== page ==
Replace the value of 0x000000FF (with disable IPv6 totally) with applicable value that you prefer.

  5. Restart the computer for changes to take effect.
  6. To revert and enable IPv6, delete DisabledComponents registry key or set its registry value to 0.

Update: More ways available to disable Toredo for IPv4 and IPv6 bridge.

About the Author:

LK is a technology writer for Tech Journey with background of system and network administrator. He has be documenting his experiences in digital and technology world for over 15 years.

Connect with LK through Tech Journey on Facebook, Twitter or Google+.

  • Anon124

    Unfortunately, this doesn't actually disable IPv6, it just turns off some of its features.

    Try using process explorer and viewing service host after you've disabled IPv6 in this fasion. You will likely see at least 1 IPV6 listener.

    Governments are trying to use IPv6 to regain control of the internet (whilst reminding the people ONLY of the IP shortage and touting the "anti-crime" aspect). Where as, infact, its just control they want, for profit, for power (well, I guess they are "government" lol). So, track, trace, control.. My advice use Linux, or use Linux as a software firewall and find a packet filter which can recognise and scrub IPv6 packets (ahhh :)).

    That or just put up with it.

  • Raven

    I think Anon124 is probably right – though I'm going to try this for the 30 billionth time anyway, adding the registry thing, which I have just learned about here, and see if it works that way.

    I have been fighting hackers for years and just discovered that HUGHESNET had been turning off mt Firewalls and Antiviruses so that they could use my PC connection as a server!!

    (I have solid proof of this if anyone is interested in seeing it)

    I had had all the exact same kinds of problems when with Mid Rivers and they wouldn't do anything about it. That's why we went to HughesNet. However, they wouldn't do anything about it either. After trying everything I could over 10 months, a HughesNet employee who called himself "Jimmy" told my Mother that it had been THEM who had been disabling our security software!!!

    Anyway, whatever I have ever tried has never worked and now I know why, and it all finally makes sense. Comparing the events that happened with HN, with the events that happened with MR, it was plain to see why we thought "hackers" had been messing with our software when we were with MR as well…

    It really should be illegal for ISPs to turn off peoples' security and leave them open for attacks so that they can be used to extend the ISP's own networks!

    I left HughesNet for the same reason I left Mid Rivers, and went to another ISP under a different registrar. After 2 from the same registrar had acted in the same ways, I was not about to risk seeing if it was a registrar-wide policy or just a company one.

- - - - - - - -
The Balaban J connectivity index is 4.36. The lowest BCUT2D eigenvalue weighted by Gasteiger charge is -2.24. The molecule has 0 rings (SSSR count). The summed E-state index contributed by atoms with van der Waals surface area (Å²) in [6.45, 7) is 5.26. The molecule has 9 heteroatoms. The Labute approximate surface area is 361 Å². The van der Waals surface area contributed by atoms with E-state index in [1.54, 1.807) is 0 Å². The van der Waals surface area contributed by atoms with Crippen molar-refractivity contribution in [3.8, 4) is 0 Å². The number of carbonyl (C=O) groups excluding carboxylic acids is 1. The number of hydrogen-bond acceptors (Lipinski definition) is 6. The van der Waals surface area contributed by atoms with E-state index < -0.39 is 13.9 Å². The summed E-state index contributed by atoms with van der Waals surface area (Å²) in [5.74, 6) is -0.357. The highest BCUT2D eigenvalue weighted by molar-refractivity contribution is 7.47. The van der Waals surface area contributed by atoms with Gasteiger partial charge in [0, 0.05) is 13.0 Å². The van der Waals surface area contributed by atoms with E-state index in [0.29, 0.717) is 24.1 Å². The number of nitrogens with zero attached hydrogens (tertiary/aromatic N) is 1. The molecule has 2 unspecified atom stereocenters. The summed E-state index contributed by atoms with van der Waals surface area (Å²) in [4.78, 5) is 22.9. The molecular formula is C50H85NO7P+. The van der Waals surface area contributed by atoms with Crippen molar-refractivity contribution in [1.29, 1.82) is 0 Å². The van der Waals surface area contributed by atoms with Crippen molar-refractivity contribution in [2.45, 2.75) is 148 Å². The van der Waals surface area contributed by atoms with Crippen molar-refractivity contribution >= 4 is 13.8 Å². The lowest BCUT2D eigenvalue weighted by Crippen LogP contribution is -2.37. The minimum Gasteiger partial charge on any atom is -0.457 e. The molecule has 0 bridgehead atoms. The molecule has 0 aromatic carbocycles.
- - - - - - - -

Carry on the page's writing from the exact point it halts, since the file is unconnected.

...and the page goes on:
Unfortunately, our computer seems to still be getting caught up on the same "local network" so I am trying to find a way around that. I could never find anyone that knows enough about this stuff to help me. Till I do, I'll try disabling the IPv6 again, and I haven't tried disabling the tunnels yet so we will see how that goes, too. I was looking up info about because I was on it with MR, HN, and now still am.

    Is this a "Network Solutions" thing and impossible to get away from? Or is there a way to configure a direct route to get online and bypass the creeps on the local network who hack us?

    Thanks – to all of you who are kind enough to offer info and advice to us who need it badly and cannot afford a consultant…

    Your friend


  • Gerardo Linero

    I've applied this to Windows 7 (RC). It works, but has strange effects:

    1) The task bar changed its background colour.

    2) I got the message: "This copy of Windows is not genuine". This changed back to normal ("Evaluation copy") when I opened the computer properties.

    Other than that, it seems to be working OK.

  • Pingback: KTH/DSV New IPv6 Wireless < blog@AndreiNeculau()

  • JAKD

    What Raven is saying about HughesNet "turning off" a firewall and antivirus makes no sense at all. For another party to gain access to a PC shell, that person would need to be logged in. If simply anyone could turn off certain services from remote…then the user has larger problems…most likely a lack of knowledge…

  • Michael

    Hi, I have figured that a few places explain how to switch off IPv6 as it's not being used at the moment anyway.

    But nobody has explained so far, what the advantage of switching that off.

    What's the point ?


  • Disgruntled User

Pin It on Pinterest

Share This

Share This

Share this post with your friends!